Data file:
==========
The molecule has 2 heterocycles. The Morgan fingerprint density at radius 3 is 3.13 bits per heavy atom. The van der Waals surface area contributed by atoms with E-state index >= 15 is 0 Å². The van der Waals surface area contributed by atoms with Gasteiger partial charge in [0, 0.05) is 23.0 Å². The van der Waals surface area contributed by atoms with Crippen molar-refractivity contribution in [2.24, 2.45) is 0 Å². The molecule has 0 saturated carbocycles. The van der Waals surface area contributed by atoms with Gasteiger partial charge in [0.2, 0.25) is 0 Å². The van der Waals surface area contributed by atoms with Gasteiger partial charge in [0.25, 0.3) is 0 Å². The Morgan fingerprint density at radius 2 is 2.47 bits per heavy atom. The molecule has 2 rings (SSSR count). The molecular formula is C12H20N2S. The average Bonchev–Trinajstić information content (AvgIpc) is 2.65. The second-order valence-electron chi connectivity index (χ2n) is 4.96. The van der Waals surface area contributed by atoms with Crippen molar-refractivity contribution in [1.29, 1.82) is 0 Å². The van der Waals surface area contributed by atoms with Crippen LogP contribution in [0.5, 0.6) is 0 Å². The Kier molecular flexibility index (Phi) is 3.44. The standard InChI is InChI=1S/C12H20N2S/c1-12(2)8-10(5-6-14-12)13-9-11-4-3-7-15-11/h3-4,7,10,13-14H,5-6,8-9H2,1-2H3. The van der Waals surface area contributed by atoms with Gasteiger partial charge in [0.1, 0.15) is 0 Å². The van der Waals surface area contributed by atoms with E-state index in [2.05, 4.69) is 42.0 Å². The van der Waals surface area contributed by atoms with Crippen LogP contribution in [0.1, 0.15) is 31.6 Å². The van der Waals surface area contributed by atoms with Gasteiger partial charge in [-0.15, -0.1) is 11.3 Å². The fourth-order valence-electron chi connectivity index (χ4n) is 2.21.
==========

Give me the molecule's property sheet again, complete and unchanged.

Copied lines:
The molecule has 2 heterocycles. The Morgan fingerprint density at radius 3 is 3.13 bits per heavy atom. The van der Waals surface area contributed by atoms with E-state index >= 15 is 0 Å². The van der Waals surface area contributed by atoms with Gasteiger partial charge in [0, 0.05) is 23.0 Å². The van der Waals surface area contributed by atoms with Crippen molar-refractivity contribution in [2.24, 2.45) is 0 Å². The molecule has 0 saturated carbocycles. The van der Waals surface area contributed by atoms with Gasteiger partial charge in [0.2, 0.25) is 0 Å². The van der Waals surface area contributed by atoms with Gasteiger partial charge in [0.25, 0.3) is 0 Å². The Morgan fingerprint density at radius 2 is 2.47 bits per heavy atom. The molecule has 2 rings (SSSR count). The molecular formula is C12H20N2S. The average Bonchev–Trinajstić information content (AvgIpc) is 2.65. The second-order valence-electron chi connectivity index (χ2n) is 4.96. The van der Waals surface area contributed by atoms with Crippen molar-refractivity contribution in [1.29, 1.82) is 0 Å². The van der Waals surface area contributed by atoms with Crippen LogP contribution in [0.5, 0.6) is 0 Å². The Kier molecular flexibility index (Phi) is 3.44. The standard InChI is InChI=1S/C12H20N2S/c1-12(2)8-10(5-6-14-12)13-9-11-4-3-7-15-11/h3-4,7,10,13-14H,5-6,8-9H2,1-2H3. The van der Waals surface area contributed by atoms with Gasteiger partial charge in [0.1, 0.15) is 0 Å². The van der Waals surface area contributed by atoms with E-state index in [2.05, 4.69) is 42.0 Å². The van der Waals surface area contributed by atoms with Crippen LogP contribution in [0.1, 0.15) is 31.6 Å². The van der Waals surface area contributed by atoms with Gasteiger partial charge in [-0.15, -0.1) is 11.3 Å². The fourth-order valence-electron chi connectivity index (χ4n) is 2.21.